Allergy medications during pregnancy

Allergic diseases are common in pregnancy and may worsen, improve, or remain stable during pregnancy [43]. Allergen avoidance measures to known allergens are the best first-line approach to allergy treatment during pregnancy. In general, intranasal and inhaled steroids are relatively safe to continue during pregnancy (budesonide is the drug of choice), second-generation antihistamines are preferred to first-generation antihistamines and the anti-histamine drugs of choice in pregnancy are cetirizine and loratadine. Leukotriene receptor antagonists appear safe. Use of oral decongestants during the first trimester should be counseled against. Due to low benefit and higher risk, intranasal antihistamines are best avoided during pregnancy.

Intranasal steroids in pregnancy: Intranasal steroids (INS) are the drugs of choice for allergic rhinitis. It is not uncommon to see patients with established allergic conditions using these medications at the time of conception. Rhinitis of pregnancy can mimic allergic rhinitis symptoms, but does not respond to INS [43].

Intranasal steroids are considered safe during pregnancy and it is reasonable to continue them in pregnancy, if needed. Budesonide should be considered the ideal INS due to its extensive safety evidence for pregnant patients [43-45].

Intranasal antihistamines in pregnancy: Azelastine should be avoided during pregnancy [46]. It has been associated with minor adverse effects on fetal animals and no safety data are available in humans. This medication is also costly and is associated with sedation [43,46].

Oral antihistamines in pregnancy: Due to less side effects, second generation antihistamines are preferred to first generation antihistamines for pregnant patients. Diphenhydramine has been associated with fetal development of cleft palate administered during the first trimester [44]. Cetirizine or loratadine are preferred based on their good safety profile and recommendation in multiple guidelines during pregnancy [47-50]. Cetirizine may also relieve nausea and vomiting during pregnancy [51]. Both fexofenadine and desloratadine have been associated with low-birth-weight offspring in animal models, so should be avoided in pregnancy [43,48].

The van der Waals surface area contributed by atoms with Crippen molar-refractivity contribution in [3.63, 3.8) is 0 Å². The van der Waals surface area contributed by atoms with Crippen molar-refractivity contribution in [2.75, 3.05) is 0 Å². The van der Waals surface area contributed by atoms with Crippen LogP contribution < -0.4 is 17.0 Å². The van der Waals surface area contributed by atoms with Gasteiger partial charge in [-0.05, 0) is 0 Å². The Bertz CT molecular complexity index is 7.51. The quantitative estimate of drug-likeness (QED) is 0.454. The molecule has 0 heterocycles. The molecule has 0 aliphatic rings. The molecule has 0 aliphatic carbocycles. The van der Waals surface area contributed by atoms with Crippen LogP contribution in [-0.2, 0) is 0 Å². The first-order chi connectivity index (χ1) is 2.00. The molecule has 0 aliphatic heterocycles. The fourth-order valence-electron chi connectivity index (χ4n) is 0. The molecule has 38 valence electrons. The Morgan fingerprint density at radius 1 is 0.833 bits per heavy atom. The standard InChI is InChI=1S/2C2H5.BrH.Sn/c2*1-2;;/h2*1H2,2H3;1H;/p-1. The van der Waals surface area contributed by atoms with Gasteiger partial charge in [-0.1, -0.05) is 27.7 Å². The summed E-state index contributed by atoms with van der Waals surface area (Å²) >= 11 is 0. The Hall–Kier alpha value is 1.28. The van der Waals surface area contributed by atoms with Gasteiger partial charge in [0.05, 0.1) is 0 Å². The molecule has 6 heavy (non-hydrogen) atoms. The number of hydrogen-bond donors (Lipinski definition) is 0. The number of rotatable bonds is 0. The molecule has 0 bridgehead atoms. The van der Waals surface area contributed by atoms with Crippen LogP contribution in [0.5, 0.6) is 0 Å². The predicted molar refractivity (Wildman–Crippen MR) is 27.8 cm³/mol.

Antileukotriene agents in pregnancy: Leukotriene receptor antagonists are considered safe to use for both asthma and allergic rhinitis during pregnancy [43,52].

Oral decongestants in pregnancy: Decongestant use in pregnancy is generally avoided due to the possibility of vasoconstriction of the uterine arteries, which reduces fetal blood supply. Most oral decongestants (except pseudoephedrine) are teratogenic in animals [53]. However, pseudoephedrine use in the first trimester has been associated with the development of fetal gastroschisis [54,55]. Using decongestants while breast-feeding may cause irritability, insomnia, and infant tachycardia [56]. Also, pseudoephedrine has been shown to reduce mean milk volume in breastfeeding mothers by 24% [57].

Nasal decongestants in pregnancy: There is little safety data available for intra-nasal decongestants in pregnancy [43,53].

Topical steroids in pregnancy: The treatment of atopic dermatitis during pregnancy starts with avoidance measures and use of emollients, but if needed, low-potency topical glucocorticoids have been shown to be safe during pregnancy [58]. However, these should be limited to low-level and mid-level potency steroids, as higher potency agents have been implicated in fetal growth restriction [59].

Allergen immunotherapy in pregnancy: Initiation of allergen immunotherapy is contraindicated during pregnancy, because of the risk of anaphylaxis. However, if a patient who becomes pregnant who is already receiving allergen immunotherapy, it can be continued [60].


Conflict of Interests

The authors declare no conflict of interest.


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International Journal of Sports and Exercise Medicine (ISSN: 2469-5718)
International Journal of Stem Cell Research & Therapy (ISSN: 2469-570X)
International Journal of Surgery Research and Practice (ISSN: 2378-3397)
Trauma Cases and Reviews (ISSN: 2469-5777)
International Archives of Urology and Complications (ISSN: 2469-5742)
International Journal of Virology and AIDS (ISSN: 2469-567X)